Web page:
But, you may say, if you feel that way, why don't you oppose no-fault divorce? Or, as one blogger wrote recently, "why not let gays have marriage, since we're not using it?" Actually, I DO oppose no-fault divorce (or rather, I would have, had I been old enough when that issue was being debated). But that toothpaste is already out of the tube. And just because we're doing one harmful thing to marriage doesn't mean that it logically follows that we therefore are obligated to throw away all restraint. That's like saying, "You're already speeding--why not take off your seat belt and have a beer while you're at it?"

There's also one other very important area of this debate that needs discussion. That is the area of civil rights. For many (and I do sympathize with them), this argument is about civil rights. Courts imposing gay marriage, even over the will of the people, is just like the courts striking down segregation in the 1954 Brown decision. It has been said that "gay is the new black." By that logic, those of us on the anti- side are just like those who favored Jim Crow. But there is another wrinkle, constitutionally. For those of us who are devout Christians, our first-amendment rights to free exercise of our religion--the right to speak and act in accordance with the belief that Romans chapter 1 is not just a myth--is going to bump headlong into the rights of homosexuals under the 14th amendment to be treated exactly like any other minority group. It has already begun to happen. Where gay marriage has been legalized (like Massachusetts), religious people have seen their ability to follow their consciences diminished. Catholic adoption agencies have been told they cannot opt out of providing adoption services to gay couples based on their religious beliefs (and, to their credit, they have stopped providing the services rather than go along to get along... again, with the result that more innocent children are harmed). At some point in the future, this slipperly slope leads to less religious freedom. Don't get me wrong--it may actually be good for Christendom in the long run to be more countercultural, even persecuted. but don't expect me to volunteer for it.

There are plenty of other, tangential, issues. A definition of marriage based on sexual attraction which rejects arbitrary standards such as being of opposite sexes leads directly to polygamy (2 is an arbitrary number), even incest between consenting adults (why should I not be allowed to marry my cousin or my sister, or for that matter my brother, or all three?) And society giving out benefits (such as joint-tax-filing rates or Social Security Survivors' Benefits) to people with less and less "arbitrary" requirements leads to all sorts of people lining up for them. Unless we're going to demand some sort of proof of consummation of the "marriage," why should anyone ever be single in the eyes of the tax man again? Looking back again at my mother's home: why should my grandmother and her sister, who lived together all their lives and raised a family, not be entitled to the same tax rates as two gay men or lesbian women who set up house together?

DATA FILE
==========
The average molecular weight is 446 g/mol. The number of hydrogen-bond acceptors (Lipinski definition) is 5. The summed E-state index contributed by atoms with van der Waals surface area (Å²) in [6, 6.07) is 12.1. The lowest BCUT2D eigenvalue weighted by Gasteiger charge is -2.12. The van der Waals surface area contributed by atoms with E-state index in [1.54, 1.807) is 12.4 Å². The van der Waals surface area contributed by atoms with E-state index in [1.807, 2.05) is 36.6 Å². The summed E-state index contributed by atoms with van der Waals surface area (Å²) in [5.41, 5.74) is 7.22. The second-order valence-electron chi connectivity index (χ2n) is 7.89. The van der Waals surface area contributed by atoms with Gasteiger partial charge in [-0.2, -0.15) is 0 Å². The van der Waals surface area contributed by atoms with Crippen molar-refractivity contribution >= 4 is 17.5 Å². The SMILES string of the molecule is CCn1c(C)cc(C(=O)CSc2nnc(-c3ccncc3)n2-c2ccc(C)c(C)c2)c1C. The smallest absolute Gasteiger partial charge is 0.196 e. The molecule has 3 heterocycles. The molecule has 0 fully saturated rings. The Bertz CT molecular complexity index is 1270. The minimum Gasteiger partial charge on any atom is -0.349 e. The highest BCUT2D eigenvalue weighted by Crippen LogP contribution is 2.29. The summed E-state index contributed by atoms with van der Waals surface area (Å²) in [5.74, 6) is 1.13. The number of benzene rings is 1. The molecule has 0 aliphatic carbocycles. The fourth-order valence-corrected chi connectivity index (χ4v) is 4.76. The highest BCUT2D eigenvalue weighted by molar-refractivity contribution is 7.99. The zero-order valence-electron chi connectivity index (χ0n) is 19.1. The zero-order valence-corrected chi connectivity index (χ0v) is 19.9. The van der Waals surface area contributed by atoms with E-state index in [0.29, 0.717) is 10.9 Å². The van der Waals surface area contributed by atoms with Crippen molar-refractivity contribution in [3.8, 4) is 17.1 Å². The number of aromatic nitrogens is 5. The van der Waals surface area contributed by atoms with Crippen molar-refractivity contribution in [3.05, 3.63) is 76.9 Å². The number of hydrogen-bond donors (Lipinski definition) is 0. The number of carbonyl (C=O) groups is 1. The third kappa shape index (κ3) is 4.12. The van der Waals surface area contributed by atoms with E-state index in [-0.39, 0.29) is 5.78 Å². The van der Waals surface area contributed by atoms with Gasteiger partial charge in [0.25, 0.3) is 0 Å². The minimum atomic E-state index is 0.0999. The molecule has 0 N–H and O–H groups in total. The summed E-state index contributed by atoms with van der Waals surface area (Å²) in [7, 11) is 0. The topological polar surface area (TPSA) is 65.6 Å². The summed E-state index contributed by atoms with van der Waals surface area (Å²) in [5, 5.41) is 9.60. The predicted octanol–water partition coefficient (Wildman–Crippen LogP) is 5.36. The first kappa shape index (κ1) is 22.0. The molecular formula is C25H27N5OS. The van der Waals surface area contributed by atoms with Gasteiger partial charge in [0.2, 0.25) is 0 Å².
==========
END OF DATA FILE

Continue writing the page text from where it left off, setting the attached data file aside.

I could say lots and lots more. And none of what I would say is rooted in hate or bigotry. I've got friends who are gay, and I wouldn't want to do anything to cause them any harm or pain. But that doesn't mean that to avoid causing them pain I would be willing to accept all the consequences that go along with a redefinition of an institution that is thousands of years old. If it were not for these potential consequences, I would be perfectly fine with allowing pretty much anybody to do anything with anybody that interests them, and call it by any name they like. But I'm a big believer that your right to swing your arms ends right at the end of someone else's nose.

Wednesday, April 22, 2009

Three Things That Tick Me Off This Week

I'm trying so hard not to blog about politics like a younger version of Andy Rooney (the old curmudgeon on 60 Minutes). And each of these things that are ticking me off right now really deserve their own, longer, well-thought-out post. I'm not sure which one was the straw that broke the camel's back, but critical mass has definitely been achieved. Also, I'm trying hard not to be just a stereotypical right-winger tossing out criticism of liberals, Democrats, Obama, or whoever willy-nilly. But these three all just rubbed me the wrong way.

First, the media (and some of my colleagues) treatment of the "tea parties." Personally, Idon't get the whole "tea party" thing. Not my cup of tea (GROAN!). But to watch CNN or hear some folks talk, it's like these folks who think government spending is way out of hand are somehow out of line for even holding a rally, and that to walk around in one of these rallies is to risk being infected by toothless redneck stupidity on steroids. A fellow teacher (young, pretty, naive, and oh-so-sure she knows it all just out of grad school... a lot like me 15-20 years ago, except I was never pretty) told me she had been near the one in Charleston, and it was "scary." Look, why is it "scary" for these guys to gather, but ACORN, ANSWER, Code Pink, or pretty much every union demonstration is perfectly fine? I've written elsewhere about the demonization of conservatives (see Palin, Sarah... also "scary") and the double-standards of so-called "objective" journalism. But for whatever reason, this one just ticked me off.